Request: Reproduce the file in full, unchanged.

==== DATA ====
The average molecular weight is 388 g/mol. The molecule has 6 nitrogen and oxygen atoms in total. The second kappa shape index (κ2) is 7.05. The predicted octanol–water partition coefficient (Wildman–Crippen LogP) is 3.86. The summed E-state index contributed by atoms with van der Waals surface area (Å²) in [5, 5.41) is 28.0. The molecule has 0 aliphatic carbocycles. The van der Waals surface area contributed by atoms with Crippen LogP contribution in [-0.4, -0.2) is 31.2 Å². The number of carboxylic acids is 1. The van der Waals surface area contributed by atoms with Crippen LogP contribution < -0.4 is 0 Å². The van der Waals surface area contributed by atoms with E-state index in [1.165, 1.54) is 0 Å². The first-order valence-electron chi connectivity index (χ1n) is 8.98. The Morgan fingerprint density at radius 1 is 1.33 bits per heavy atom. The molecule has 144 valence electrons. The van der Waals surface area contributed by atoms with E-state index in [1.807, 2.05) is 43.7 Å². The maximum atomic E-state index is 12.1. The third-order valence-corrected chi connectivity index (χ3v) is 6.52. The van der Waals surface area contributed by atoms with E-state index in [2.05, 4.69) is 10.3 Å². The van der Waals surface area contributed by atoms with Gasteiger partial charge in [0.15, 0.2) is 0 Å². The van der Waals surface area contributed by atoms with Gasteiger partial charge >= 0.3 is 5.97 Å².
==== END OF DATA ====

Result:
The average molecular weight is 388 g/mol. The molecule has 6 nitrogen and oxygen atoms in total. The second kappa shape index (κ2) is 7.05. The predicted octanol–water partition coefficient (Wildman–Crippen LogP) is 3.86. The summed E-state index contributed by atoms with van der Waals surface area (Å²) in [5, 5.41) is 28.0. The molecule has 0 aliphatic carbocycles. The van der Waals surface area contributed by atoms with Crippen LogP contribution in [-0.4, -0.2) is 31.2 Å². The number of carboxylic acids is 1. The van der Waals surface area contributed by atoms with Crippen LogP contribution < -0.4 is 0 Å². The van der Waals surface area contributed by atoms with E-state index in [1.165, 1.54) is 0 Å². The first-order valence-electron chi connectivity index (χ1n) is 8.98. The Morgan fingerprint density at radius 1 is 1.33 bits per heavy atom. The molecule has 144 valence electrons. The van der Waals surface area contributed by atoms with E-state index in [1.807, 2.05) is 43.7 Å². The maximum atomic E-state index is 12.1. The third-order valence-corrected chi connectivity index (χ3v) is 6.52. The van der Waals surface area contributed by atoms with E-state index in [2.05, 4.69) is 10.3 Å². The van der Waals surface area contributed by atoms with Gasteiger partial charge in [0.15, 0.2) is 0 Å². The van der Waals surface area contributed by atoms with Gasteiger partial charge >= 0.3 is 5.97 Å².